This competition, founded by working-class writer Natasha Carthew, aims to help give a voice to those writers who face boundaries due to their socio-economic status. It offers an opportunity to connect with a world that can often feel out of reach for many. As someone who often couldn’t afford the entry fees of other competitions, or who has to fit her writing practice around work whilst negotiating the creeping feeling of guilt for not being more productive, Carthew’s prize was an outstretched hand. To me it felt like a reassuring voice that said: “You can do this. This is as much yours as anybody else’s.” It also helps to make the natural world feel more accessible; demonstrating that nature writing doesn’t have to solely be the domain of those travelling to far-flung destinations. It can just as easily be whatever you find on your doorstep, whatever speaks to you, whatever allows you to create a connection with your own life.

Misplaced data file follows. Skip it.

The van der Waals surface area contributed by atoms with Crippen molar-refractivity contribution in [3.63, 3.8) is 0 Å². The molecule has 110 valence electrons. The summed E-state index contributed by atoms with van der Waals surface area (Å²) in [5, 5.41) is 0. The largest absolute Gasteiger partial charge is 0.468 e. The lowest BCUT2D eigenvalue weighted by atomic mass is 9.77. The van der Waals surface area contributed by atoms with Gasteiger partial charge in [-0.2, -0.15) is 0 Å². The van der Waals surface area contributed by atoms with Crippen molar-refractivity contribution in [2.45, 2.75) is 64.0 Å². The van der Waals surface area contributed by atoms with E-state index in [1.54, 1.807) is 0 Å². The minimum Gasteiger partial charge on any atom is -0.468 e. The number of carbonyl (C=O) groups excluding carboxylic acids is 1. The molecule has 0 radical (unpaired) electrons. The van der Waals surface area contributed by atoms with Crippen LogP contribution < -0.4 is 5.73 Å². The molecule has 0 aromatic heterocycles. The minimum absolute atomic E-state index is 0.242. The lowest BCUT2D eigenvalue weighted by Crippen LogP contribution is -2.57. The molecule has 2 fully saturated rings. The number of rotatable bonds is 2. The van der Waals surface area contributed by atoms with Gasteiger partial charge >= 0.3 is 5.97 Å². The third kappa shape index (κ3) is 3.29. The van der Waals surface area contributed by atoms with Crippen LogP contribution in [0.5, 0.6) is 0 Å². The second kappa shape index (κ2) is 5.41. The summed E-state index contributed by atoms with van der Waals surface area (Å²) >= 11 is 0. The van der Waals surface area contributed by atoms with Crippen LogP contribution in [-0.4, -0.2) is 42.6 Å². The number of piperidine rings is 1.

I was lucky that the New Forest National Park lay just beyond my doorstep. And as someone who identifies as a working-class writer, it feels fitting that National Parks have played a huge role in our working-class history. 

Like Carthew’s prize, National Parks were formed with accessibility in mind. Their past is steeped in protest, with people fighting for the rights to access the landscape and countryside; arguing it’s benefits should be open to all, not just landowners.